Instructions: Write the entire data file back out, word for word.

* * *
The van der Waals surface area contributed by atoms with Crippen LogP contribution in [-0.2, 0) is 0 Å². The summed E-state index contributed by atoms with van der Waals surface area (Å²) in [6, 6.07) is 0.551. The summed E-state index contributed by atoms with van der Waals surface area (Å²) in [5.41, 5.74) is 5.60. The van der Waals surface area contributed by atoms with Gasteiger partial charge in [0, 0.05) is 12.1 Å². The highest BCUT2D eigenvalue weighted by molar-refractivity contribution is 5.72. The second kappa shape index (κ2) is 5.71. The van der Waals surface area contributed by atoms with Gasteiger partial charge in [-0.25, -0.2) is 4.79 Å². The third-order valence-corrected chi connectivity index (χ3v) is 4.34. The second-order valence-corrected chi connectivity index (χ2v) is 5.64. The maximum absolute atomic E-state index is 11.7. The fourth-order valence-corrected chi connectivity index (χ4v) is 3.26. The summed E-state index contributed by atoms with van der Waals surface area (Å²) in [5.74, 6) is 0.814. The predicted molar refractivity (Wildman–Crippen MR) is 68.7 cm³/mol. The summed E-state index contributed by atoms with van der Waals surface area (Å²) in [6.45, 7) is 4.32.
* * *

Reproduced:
The van der Waals surface area contributed by atoms with Crippen LogP contribution in [-0.2, 0) is 0 Å². The summed E-state index contributed by atoms with van der Waals surface area (Å²) in [6, 6.07) is 0.551. The summed E-state index contributed by atoms with van der Waals surface area (Å²) in [5.41, 5.74) is 5.60. The van der Waals surface area contributed by atoms with Gasteiger partial charge in [0, 0.05) is 12.1 Å². The highest BCUT2D eigenvalue weighted by molar-refractivity contribution is 5.72. The second kappa shape index (κ2) is 5.71. The van der Waals surface area contributed by atoms with Gasteiger partial charge in [-0.25, -0.2) is 4.79 Å². The third-order valence-corrected chi connectivity index (χ3v) is 4.34. The second-order valence-corrected chi connectivity index (χ2v) is 5.64. The maximum absolute atomic E-state index is 11.7. The fourth-order valence-corrected chi connectivity index (χ4v) is 3.26. The summed E-state index contributed by atoms with van der Waals surface area (Å²) in [5.74, 6) is 0.814. The predicted molar refractivity (Wildman–Crippen MR) is 68.7 cm³/mol. The summed E-state index contributed by atoms with van der Waals surface area (Å²) in [6.45, 7) is 4.32.